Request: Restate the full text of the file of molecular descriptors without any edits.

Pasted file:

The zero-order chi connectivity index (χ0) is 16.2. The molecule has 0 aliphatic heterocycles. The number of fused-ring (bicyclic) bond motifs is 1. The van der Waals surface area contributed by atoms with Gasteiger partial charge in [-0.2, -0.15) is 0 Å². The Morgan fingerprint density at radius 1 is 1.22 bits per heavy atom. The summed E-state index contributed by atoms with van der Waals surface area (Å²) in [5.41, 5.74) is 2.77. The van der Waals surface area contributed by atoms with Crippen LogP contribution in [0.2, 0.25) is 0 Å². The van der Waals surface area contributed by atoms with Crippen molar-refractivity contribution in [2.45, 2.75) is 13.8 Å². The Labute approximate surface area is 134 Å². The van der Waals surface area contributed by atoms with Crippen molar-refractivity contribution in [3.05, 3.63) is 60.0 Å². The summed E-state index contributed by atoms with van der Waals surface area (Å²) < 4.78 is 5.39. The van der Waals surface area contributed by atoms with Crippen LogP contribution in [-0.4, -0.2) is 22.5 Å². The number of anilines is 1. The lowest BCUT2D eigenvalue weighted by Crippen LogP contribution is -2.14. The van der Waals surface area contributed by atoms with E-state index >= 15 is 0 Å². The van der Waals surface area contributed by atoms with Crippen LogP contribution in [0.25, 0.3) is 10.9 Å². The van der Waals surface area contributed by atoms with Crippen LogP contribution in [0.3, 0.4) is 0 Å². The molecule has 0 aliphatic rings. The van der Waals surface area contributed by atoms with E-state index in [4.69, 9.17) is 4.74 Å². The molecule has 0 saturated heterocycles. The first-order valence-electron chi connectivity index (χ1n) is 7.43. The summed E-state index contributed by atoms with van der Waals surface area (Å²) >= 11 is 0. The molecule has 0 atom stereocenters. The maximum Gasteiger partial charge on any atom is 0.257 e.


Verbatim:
The zero-order chi connectivity index (χ0) is 16.2. The molecule has 0 aliphatic heterocycles. The number of fused-ring (bicyclic) bond motifs is 1. The van der Waals surface area contributed by atoms with Gasteiger partial charge in [-0.2, -0.15) is 0 Å². The Morgan fingerprint density at radius 1 is 1.22 bits per heavy atom. The summed E-state index contributed by atoms with van der Waals surface area (Å²) in [5.41, 5.74) is 2.77. The van der Waals surface area contributed by atoms with Crippen LogP contribution in [0.2, 0.25) is 0 Å². The van der Waals surface area contributed by atoms with Crippen molar-refractivity contribution in [2.45, 2.75) is 13.8 Å². The Labute approximate surface area is 134 Å². The van der Waals surface area contributed by atoms with Crippen molar-refractivity contribution in [3.05, 3.63) is 60.0 Å². The summed E-state index contributed by atoms with van der Waals surface area (Å²) < 4.78 is 5.39. The van der Waals surface area contributed by atoms with Crippen LogP contribution in [-0.4, -0.2) is 22.5 Å². The number of anilines is 1. The lowest BCUT2D eigenvalue weighted by Crippen LogP contribution is -2.14. The van der Waals surface area contributed by atoms with E-state index >= 15 is 0 Å². The van der Waals surface area contributed by atoms with Crippen LogP contribution in [0.25, 0.3) is 10.9 Å². The van der Waals surface area contributed by atoms with Crippen LogP contribution in [0.3, 0.4) is 0 Å². The molecule has 0 aliphatic rings. The van der Waals surface area contributed by atoms with E-state index in [4.69, 9.17) is 4.74 Å². The molecule has 0 saturated heterocycles. The first-order valence-electron chi connectivity index (χ1n) is 7.43. The summed E-state index contributed by atoms with van der Waals surface area (Å²) >= 11 is 0. The molecule has 0 atom stereocenters. The maximum Gasteiger partial charge on any atom is 0.257 e.